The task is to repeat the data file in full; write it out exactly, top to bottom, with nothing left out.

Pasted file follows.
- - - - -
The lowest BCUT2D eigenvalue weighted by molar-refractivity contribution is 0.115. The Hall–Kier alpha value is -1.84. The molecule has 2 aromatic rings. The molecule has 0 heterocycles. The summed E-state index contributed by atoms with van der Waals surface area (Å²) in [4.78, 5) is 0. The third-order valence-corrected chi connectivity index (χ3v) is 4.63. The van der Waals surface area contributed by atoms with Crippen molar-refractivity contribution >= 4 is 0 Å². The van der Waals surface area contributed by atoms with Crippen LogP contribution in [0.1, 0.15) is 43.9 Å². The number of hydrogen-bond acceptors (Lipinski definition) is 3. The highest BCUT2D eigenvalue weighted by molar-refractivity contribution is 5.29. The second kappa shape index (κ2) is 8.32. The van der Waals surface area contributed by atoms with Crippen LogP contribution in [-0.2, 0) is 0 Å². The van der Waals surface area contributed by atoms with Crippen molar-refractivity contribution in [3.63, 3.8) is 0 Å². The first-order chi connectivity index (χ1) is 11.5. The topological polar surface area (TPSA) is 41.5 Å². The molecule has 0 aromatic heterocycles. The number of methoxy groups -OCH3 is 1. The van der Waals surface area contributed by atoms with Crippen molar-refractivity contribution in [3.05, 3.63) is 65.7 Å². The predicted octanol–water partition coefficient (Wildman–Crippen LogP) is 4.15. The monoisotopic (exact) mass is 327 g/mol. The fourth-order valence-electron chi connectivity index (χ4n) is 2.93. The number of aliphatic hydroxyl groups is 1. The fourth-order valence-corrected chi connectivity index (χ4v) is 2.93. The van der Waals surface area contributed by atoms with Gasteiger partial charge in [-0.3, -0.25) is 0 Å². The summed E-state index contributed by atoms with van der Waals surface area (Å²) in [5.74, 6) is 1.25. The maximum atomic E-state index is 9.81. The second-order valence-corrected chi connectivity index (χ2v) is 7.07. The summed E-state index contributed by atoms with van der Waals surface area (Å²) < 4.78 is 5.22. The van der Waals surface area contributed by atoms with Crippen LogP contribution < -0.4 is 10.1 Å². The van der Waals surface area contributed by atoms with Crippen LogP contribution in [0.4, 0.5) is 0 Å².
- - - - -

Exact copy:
The lowest BCUT2D eigenvalue weighted by molar-refractivity contribution is 0.115. The Hall–Kier alpha value is -1.84. The molecule has 2 aromatic rings. The molecule has 0 heterocycles. The summed E-state index contributed by atoms with van der Waals surface area (Å²) in [4.78, 5) is 0. The third-order valence-corrected chi connectivity index (χ3v) is 4.63. The van der Waals surface area contributed by atoms with Crippen molar-refractivity contribution >= 4 is 0 Å². The van der Waals surface area contributed by atoms with Crippen LogP contribution in [0.1, 0.15) is 43.9 Å². The number of hydrogen-bond acceptors (Lipinski definition) is 3. The highest BCUT2D eigenvalue weighted by molar-refractivity contribution is 5.29. The second kappa shape index (κ2) is 8.32. The van der Waals surface area contributed by atoms with Crippen LogP contribution in [-0.2, 0) is 0 Å². The van der Waals surface area contributed by atoms with Crippen molar-refractivity contribution in [3.63, 3.8) is 0 Å². The first-order chi connectivity index (χ1) is 11.5. The topological polar surface area (TPSA) is 41.5 Å². The molecule has 0 aromatic heterocycles. The number of methoxy groups -OCH3 is 1. The van der Waals surface area contributed by atoms with Crippen molar-refractivity contribution in [3.05, 3.63) is 65.7 Å². The predicted octanol–water partition coefficient (Wildman–Crippen LogP) is 4.15. The monoisotopic (exact) mass is 327 g/mol. The fourth-order valence-electron chi connectivity index (χ4n) is 2.93. The number of aliphatic hydroxyl groups is 1. The fourth-order valence-corrected chi connectivity index (χ4v) is 2.93. The van der Waals surface area contributed by atoms with Gasteiger partial charge in [-0.3, -0.25) is 0 Å². The summed E-state index contributed by atoms with van der Waals surface area (Å²) in [5.74, 6) is 1.25. The maximum atomic E-state index is 9.81. The second-order valence-corrected chi connectivity index (χ2v) is 7.07. The summed E-state index contributed by atoms with van der Waals surface area (Å²) < 4.78 is 5.22. The van der Waals surface area contributed by atoms with Crippen LogP contribution < -0.4 is 10.1 Å². The van der Waals surface area contributed by atoms with Crippen LogP contribution in [0.4, 0.5) is 0 Å².